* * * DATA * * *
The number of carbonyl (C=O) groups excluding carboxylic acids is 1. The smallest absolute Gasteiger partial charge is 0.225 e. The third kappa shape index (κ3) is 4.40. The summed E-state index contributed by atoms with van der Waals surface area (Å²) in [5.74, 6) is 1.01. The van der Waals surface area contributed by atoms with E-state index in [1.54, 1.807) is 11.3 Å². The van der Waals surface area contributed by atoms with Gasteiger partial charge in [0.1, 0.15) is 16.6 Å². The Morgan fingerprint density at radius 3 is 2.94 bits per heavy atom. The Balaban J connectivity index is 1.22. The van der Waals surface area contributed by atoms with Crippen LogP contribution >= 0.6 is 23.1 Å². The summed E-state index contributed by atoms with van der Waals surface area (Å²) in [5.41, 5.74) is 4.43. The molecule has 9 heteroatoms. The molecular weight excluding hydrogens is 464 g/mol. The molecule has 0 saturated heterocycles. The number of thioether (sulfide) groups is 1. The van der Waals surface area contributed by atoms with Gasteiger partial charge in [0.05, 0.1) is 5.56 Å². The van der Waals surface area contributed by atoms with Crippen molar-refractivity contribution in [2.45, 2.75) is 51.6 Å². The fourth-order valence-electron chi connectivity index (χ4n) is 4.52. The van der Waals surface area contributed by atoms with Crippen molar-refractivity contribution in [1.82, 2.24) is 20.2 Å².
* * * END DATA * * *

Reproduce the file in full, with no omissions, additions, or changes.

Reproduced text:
The number of carbonyl (C=O) groups excluding carboxylic acids is 1. The smallest absolute Gasteiger partial charge is 0.225 e. The third kappa shape index (κ3) is 4.40. The summed E-state index contributed by atoms with van der Waals surface area (Å²) in [5.74, 6) is 1.01. The van der Waals surface area contributed by atoms with E-state index in [1.54, 1.807) is 11.3 Å². The van der Waals surface area contributed by atoms with Gasteiger partial charge in [0.1, 0.15) is 16.6 Å². The Morgan fingerprint density at radius 3 is 2.94 bits per heavy atom. The Balaban J connectivity index is 1.22. The van der Waals surface area contributed by atoms with Crippen LogP contribution >= 0.6 is 23.1 Å². The summed E-state index contributed by atoms with van der Waals surface area (Å²) in [5.41, 5.74) is 4.43. The molecule has 9 heteroatoms. The molecular weight excluding hydrogens is 464 g/mol. The molecule has 0 saturated heterocycles. The number of thioether (sulfide) groups is 1. The van der Waals surface area contributed by atoms with Gasteiger partial charge in [0.05, 0.1) is 5.56 Å². The van der Waals surface area contributed by atoms with Crippen molar-refractivity contribution in [2.45, 2.75) is 51.6 Å². The fourth-order valence-electron chi connectivity index (χ4n) is 4.52. The van der Waals surface area contributed by atoms with Crippen molar-refractivity contribution in [1.82, 2.24) is 20.2 Å².